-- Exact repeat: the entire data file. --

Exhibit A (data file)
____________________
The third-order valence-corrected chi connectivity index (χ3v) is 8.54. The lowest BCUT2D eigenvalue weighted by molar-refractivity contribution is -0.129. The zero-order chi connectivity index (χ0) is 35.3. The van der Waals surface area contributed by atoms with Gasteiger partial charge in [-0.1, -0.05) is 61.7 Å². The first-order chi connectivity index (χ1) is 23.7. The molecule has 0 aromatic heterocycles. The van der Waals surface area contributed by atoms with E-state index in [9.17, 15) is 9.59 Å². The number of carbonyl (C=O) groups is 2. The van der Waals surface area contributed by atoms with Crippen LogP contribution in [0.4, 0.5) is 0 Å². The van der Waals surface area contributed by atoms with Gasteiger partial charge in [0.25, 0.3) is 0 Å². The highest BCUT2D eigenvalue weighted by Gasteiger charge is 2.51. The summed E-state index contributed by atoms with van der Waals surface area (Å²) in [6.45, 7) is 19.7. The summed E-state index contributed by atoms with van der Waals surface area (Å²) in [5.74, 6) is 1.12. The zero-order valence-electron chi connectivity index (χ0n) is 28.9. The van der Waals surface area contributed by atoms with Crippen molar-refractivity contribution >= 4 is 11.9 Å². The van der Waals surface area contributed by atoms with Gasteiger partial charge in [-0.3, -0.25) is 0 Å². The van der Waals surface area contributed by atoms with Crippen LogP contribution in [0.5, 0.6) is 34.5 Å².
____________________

The third-order valence-corrected chi connectivity index (χ3v) is 8.54. The lowest BCUT2D eigenvalue weighted by molar-refractivity contribution is -0.129. The zero-order chi connectivity index (χ0) is 35.3. The van der Waals surface area contributed by atoms with Gasteiger partial charge in [-0.1, -0.05) is 61.7 Å². The first-order chi connectivity index (χ1) is 23.7. The molecule has 0 aromatic heterocycles. The van der Waals surface area contributed by atoms with E-state index in [9.17, 15) is 9.59 Å². The number of carbonyl (C=O) groups is 2. The van der Waals surface area contributed by atoms with Crippen LogP contribution in [0.4, 0.5) is 0 Å². The van der Waals surface area contributed by atoms with Gasteiger partial charge in [0.25, 0.3) is 0 Å². The highest BCUT2D eigenvalue weighted by Gasteiger charge is 2.51. The summed E-state index contributed by atoms with van der Waals surface area (Å²) in [6.45, 7) is 19.7. The summed E-state index contributed by atoms with van der Waals surface area (Å²) in [5.74, 6) is 1.12. The zero-order valence-electron chi connectivity index (χ0n) is 28.9. The van der Waals surface area contributed by atoms with Crippen molar-refractivity contribution >= 4 is 11.9 Å². The van der Waals surface area contributed by atoms with Gasteiger partial charge in [-0.3, -0.25) is 0 Å². The van der Waals surface area contributed by atoms with Crippen LogP contribution in [0.5, 0.6) is 34.5 Å².